BC Artscape Sun Wah Community Steering Committee 社會指導委員會
BC Artscape projects are built from the ground up within their communities, engaging community members, partners and stakeholders from the earliest stages of the pre-project development.
Development of the BC Artscape Sun Wah has been led and advised upon by a Community Steering Committee made up of Chinatown residents, business owners and community members. While the Committee and its work is ongoing, to date, it has provided guidance on project vision, tenant criteria and selection, intersectional issues, security and accessibility.
Once the BC Artscape Sun Wah is operational, its Community Steering Committee will evolve to include community stewardship and project governance roles. Tenants and community program partners will be enlisted to ensure shared ownership and decision-making.
BC Artscape Sun Wah Community Steering Committee Members
BC Artscape 新華 社會指導委員會成員
Kate Armstrong, BC Artscape Board representative
Bill Yuen completed a degree in Arts majoring in Asian Studies at The University of British Columbia (UBC), and returned to complete the Accounting program. Bill is particularly interested in the role that markets, normative economics, and behaviour play in heritage, heritage policy, and social outcomes. He has been with Heritage Vancouver Society since 2014 and is involved with all areas of the Society from research, writing, and project development to administration and planning. He is the lead on a report commissioned by UBC to examine ways to sustain Chinatown as a valued cultural landscape.
Bill’s specific focus within the BC Artscape Sun Wah project is to help it enhance the values that are important in Chinatown and to sustain the relationship between culture and place.
Bill在BC Artscape 新華項目中的具體工作是幫助它提昇在唐人街重要的價值觀念，並維護文化與地方之間的關係。
Yuriko Iga was born in Winnipeg and raised in Calgary with Japanese parentage. Her experience of the traditional Japanese house and family, combined with her work in the contemporary art field, have led her toward a broadened conception of art as the creation of installation or social space always ignoring the boundary between art, multi-media, design, and life. A graduate of the Alberta College of Art and Design, Yuriko’s many artistic endeavours include running a cafe/gallery in Calgary called Kisaten from 1994–1996; working with the collective Colours for Industry on a multi-media dance piece called Microluft ; and curating a music event called Squibb. Now based out of Vancouver, Yuriko’s recent project is called Blim. Blim is a Community Based Art Resource Center which facilitates screen-printing, button making, drawing, local emerging artists, creative workshops, and crafts in the independent field. Blim also hosts the Blim Market, which is a monthly craft event that houses local handmade craft, art, vintage, and organisations. Blim has been active for 9 years and has now moved to a larger location in historic Chinatown. Yuriko is also an active member of the Powell Street Festival Programming Commitee.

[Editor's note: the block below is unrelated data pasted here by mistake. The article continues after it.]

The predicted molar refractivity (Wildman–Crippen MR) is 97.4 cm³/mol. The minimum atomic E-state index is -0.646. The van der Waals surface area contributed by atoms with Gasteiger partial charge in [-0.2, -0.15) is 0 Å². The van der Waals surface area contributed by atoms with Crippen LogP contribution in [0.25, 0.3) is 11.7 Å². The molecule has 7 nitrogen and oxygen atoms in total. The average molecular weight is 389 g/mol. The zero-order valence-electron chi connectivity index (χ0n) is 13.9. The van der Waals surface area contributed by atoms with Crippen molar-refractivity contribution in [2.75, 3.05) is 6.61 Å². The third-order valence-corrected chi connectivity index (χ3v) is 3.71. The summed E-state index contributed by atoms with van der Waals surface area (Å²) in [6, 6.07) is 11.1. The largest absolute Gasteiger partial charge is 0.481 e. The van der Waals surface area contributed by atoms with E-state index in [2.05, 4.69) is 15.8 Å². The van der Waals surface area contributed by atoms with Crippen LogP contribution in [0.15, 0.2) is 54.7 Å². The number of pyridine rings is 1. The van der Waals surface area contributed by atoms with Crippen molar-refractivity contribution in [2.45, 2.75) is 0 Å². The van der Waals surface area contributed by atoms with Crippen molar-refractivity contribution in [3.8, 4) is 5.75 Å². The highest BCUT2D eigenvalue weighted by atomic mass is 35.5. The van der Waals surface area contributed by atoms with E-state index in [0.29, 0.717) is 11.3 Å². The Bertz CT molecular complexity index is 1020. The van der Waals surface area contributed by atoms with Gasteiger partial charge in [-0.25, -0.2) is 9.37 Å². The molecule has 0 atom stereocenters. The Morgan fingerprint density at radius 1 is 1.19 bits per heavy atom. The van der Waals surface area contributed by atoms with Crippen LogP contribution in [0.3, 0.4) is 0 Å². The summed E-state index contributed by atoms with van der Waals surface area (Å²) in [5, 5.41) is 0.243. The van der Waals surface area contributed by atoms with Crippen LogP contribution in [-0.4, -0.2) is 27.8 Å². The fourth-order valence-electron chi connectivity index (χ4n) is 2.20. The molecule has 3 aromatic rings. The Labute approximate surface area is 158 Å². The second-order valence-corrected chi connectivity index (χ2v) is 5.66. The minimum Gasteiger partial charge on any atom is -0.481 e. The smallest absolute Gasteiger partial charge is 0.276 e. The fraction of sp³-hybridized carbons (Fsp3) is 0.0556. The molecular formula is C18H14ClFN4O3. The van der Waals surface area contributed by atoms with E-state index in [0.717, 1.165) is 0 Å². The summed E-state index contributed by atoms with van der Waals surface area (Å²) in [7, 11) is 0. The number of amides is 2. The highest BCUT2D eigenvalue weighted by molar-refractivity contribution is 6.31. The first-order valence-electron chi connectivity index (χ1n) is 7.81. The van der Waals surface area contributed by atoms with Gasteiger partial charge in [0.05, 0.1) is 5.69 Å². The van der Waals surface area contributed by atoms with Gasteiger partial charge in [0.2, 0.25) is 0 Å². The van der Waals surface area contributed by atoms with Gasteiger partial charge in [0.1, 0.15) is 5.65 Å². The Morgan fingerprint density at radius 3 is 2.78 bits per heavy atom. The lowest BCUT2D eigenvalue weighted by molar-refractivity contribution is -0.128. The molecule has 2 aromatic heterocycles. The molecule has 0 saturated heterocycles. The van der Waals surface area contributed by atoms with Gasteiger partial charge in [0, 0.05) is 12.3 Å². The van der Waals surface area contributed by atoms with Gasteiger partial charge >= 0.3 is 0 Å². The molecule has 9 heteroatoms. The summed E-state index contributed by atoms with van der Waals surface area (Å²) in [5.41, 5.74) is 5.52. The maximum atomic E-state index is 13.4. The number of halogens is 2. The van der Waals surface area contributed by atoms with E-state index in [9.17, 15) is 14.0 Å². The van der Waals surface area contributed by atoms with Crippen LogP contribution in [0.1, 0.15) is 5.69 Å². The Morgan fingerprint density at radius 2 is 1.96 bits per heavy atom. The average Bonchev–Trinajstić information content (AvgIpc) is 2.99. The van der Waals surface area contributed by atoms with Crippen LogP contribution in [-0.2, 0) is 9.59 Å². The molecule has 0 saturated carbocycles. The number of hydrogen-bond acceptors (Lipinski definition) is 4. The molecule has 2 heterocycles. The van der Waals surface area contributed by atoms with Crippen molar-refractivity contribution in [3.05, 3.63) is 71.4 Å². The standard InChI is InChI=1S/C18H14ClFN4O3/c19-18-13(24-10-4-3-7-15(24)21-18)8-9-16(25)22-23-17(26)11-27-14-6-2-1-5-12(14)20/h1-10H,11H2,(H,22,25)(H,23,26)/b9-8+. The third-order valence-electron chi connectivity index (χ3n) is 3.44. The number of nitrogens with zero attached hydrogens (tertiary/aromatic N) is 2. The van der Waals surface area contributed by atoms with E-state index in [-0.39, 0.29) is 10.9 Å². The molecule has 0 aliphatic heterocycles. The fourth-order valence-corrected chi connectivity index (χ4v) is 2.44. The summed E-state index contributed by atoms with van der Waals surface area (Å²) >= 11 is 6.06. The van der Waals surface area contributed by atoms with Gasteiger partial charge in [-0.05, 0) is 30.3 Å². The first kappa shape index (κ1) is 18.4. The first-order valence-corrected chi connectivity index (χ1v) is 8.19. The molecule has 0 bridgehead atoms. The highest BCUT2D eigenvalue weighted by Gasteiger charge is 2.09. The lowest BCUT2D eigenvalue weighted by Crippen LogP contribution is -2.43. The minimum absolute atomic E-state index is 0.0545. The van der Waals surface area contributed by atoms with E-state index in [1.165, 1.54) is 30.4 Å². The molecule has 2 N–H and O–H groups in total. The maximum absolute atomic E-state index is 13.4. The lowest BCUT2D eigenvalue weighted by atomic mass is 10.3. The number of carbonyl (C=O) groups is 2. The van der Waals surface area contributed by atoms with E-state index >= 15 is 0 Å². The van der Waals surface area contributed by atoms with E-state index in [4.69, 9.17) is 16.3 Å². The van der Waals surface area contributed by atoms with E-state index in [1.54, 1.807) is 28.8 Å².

Yuriko joined the Steering Committee because she grew up in Japantown and spent much time in Chinatown. She loves cultural hubs of any kind in any city, and wanted to make sure that was being represented and preserved.
William Liu is the second-generation CEO of the family -owned and -operated Kam Wai Dim Sum on Pender Street, started by his father the year before William was born.
In any given day, he folds hundreds of dumplings and makes deliveries to dim sum restaurants and suppliers across Metro Vancouver. William works seven days a week with a break on Sunday mornings to sing in church.
At the time of taking over the family business, William had completed studies in voice performance under Peter Barcza at UBC and was poised to pursue graduate school in New York to study opera. He has performed for audiences across Canada, Germany, Italy, France, Holland, Spain and the United States.